Tuesday, February 2, 2010

Interview: Pretty & Nice

Listen: Pretty & Nice - "Tora Tora Tora"

“We get bored really easy,” says Jeremy Mendicino, “our music is firstly and foremostly, a result of our over-indulged ears.” The Boston-by-way-of-Burlington engineer shares half of the singer/guitarist/frontman duties in keyed-up-kick-pop collective Pretty & Nice. Mendicino joined the group (originally started in 04) after helping them (and by ‘them,’ we refer, presently, to only-remaining-founding-member, singer/guitarist Holden Lewis) record their debut, Pink & Blue.

“(2009) was real busy on the touring and drumming front,” said Lewis. “We did four or five tours with about as many drummers. Lots of travel goals were fulfilled too; we toured Europe for the first time last fall and we toured with an Australian band before that, so, lots of culture. We’re now very well cultured.”

“Plus,” adds Mendicino, “we had horse meat for the first time.”

Also in 2009, they, through their Sub-Pop-subsidiary label, Hardly Art, released the tight, tugging deluge of feverish hooks, breakneck riffs and sweet sunny melodies, Get Young to many a warm review. The 10-song punch parade of spasmodic rhythms, synthesized sugar-splurged-banshee-blips and gurgles, mid-to-high-range vocals so honeyed and wavy it might almost feel right set to dreamy west coast beach-bound cruising if not for the more provocative caustic hew given to some of the chillier, more metallic scuffs and slams of certain songs.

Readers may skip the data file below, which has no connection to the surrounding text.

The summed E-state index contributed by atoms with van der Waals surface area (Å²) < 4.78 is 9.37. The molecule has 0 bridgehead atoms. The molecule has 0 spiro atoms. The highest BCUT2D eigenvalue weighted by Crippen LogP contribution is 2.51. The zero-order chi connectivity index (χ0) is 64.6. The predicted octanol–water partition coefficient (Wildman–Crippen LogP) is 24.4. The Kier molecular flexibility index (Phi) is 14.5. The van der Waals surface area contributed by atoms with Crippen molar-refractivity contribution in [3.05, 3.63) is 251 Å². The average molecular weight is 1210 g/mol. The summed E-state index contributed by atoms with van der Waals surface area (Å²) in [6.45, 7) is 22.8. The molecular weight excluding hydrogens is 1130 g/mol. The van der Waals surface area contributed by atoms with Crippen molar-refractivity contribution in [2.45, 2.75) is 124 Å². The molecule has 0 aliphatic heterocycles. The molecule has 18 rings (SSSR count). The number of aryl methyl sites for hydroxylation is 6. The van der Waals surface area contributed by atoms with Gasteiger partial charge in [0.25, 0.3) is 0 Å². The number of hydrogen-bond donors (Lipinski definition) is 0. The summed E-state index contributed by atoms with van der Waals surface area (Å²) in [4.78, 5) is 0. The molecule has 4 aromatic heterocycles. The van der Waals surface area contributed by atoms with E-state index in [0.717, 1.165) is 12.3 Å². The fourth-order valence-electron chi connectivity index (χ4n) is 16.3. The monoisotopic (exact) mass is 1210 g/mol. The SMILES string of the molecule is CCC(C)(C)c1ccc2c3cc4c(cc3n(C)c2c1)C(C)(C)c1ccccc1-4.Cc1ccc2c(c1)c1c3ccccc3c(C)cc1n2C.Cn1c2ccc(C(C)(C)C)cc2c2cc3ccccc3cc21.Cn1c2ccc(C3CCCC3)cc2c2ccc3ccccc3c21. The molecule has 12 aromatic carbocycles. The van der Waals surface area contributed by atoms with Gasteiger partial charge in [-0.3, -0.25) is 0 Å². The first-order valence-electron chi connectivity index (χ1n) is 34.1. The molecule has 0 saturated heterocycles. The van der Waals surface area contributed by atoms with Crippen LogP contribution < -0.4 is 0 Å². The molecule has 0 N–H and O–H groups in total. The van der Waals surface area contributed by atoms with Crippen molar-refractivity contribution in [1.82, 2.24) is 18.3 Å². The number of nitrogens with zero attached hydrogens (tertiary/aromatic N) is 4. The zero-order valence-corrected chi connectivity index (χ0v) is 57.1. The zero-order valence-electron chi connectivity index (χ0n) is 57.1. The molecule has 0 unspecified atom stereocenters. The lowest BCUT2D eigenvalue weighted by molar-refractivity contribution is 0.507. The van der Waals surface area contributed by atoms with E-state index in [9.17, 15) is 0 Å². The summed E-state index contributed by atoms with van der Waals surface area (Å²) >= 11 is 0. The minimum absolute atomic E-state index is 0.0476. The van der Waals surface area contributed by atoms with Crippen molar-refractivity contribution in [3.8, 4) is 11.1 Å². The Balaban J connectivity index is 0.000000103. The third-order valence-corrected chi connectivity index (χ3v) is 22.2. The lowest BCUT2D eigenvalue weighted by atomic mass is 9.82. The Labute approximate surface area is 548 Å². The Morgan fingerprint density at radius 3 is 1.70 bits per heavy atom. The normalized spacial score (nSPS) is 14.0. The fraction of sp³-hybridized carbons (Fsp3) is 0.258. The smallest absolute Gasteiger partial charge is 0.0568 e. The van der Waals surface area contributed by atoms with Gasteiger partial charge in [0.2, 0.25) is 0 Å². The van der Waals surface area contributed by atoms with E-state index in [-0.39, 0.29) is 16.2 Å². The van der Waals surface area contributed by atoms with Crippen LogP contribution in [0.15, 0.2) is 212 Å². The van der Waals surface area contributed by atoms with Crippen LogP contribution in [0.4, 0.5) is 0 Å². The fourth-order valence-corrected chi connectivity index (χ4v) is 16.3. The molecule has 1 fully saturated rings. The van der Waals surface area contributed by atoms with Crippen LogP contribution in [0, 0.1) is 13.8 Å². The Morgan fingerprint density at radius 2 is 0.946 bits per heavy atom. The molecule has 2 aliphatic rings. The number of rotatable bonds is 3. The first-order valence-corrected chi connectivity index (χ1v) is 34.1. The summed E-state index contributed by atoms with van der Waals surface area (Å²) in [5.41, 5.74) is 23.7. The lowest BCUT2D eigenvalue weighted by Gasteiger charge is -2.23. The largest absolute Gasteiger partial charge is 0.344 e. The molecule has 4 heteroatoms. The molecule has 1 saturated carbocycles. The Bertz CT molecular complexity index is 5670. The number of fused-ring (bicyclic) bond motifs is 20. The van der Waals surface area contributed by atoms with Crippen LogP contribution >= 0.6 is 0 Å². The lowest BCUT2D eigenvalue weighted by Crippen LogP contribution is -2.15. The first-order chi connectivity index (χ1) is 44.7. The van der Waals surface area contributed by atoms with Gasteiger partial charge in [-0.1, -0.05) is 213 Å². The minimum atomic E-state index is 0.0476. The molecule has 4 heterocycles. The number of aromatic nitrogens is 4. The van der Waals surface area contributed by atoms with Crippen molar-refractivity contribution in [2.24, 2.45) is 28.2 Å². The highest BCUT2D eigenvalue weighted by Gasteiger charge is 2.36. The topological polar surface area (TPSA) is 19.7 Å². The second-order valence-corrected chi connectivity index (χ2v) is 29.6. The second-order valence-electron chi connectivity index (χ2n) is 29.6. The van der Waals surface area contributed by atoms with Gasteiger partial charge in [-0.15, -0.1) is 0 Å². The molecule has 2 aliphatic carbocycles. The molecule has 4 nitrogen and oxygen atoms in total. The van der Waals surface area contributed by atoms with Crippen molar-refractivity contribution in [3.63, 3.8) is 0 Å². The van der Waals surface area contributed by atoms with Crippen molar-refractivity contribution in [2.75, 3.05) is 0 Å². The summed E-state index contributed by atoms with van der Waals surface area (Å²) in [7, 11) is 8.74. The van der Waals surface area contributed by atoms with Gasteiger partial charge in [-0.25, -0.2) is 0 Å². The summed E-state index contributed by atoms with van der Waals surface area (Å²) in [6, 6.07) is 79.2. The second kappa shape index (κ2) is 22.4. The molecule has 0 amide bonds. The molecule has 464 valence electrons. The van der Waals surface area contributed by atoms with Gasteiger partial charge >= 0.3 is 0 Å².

Interview: Pretty & Nice

DC: What's the story...in your own words...How and when did the band get together?

Mendicino: Once upon a time, there was a little gnome by the name of Gondwart. He lived in a magical kingdom called Hotbath and spent his whole life tending his music garden, tilling the tender soil, spilling the precious wine. At the end of his temporal physical experience, he gifted (with no tax benefit) his garden to me. I immediately planted a sacred tree to elevate the vibration of the garden, and shortly after planting the tree, a man named Holden knocked on my door. It seemed the tree had drawn him from his path and into my garden by a force inexplicable. The tree bloomed and transformed us into birds.

Lewis: My turn to tell the actual story? Ok, so J and I got together up in vermont with some other folks and then we moved the band down here after we put out our first record. We toured a whole bunch with a motley, rotating cast...

Mendicino: Much like rotating knives.

Lewis: ...and were lucky enough to make more friends all over the place, so we could tour a bunch more. We booked our own tours for 2+ years before we had any support from a label or an agent. That was pretty tough work, with not much to keep us afloat monetarily. If we weren't in 'The Lean Years' right now, I'd call those 'The Lean Years'... Presently, J and I spend a lot of mano a mano time writing at home or in the studio. Luckily we have some folks working with us to help book tours and looking out for new opportunities. We still do a majority of the work ourselves, but it gets a lot easier when people are helping out!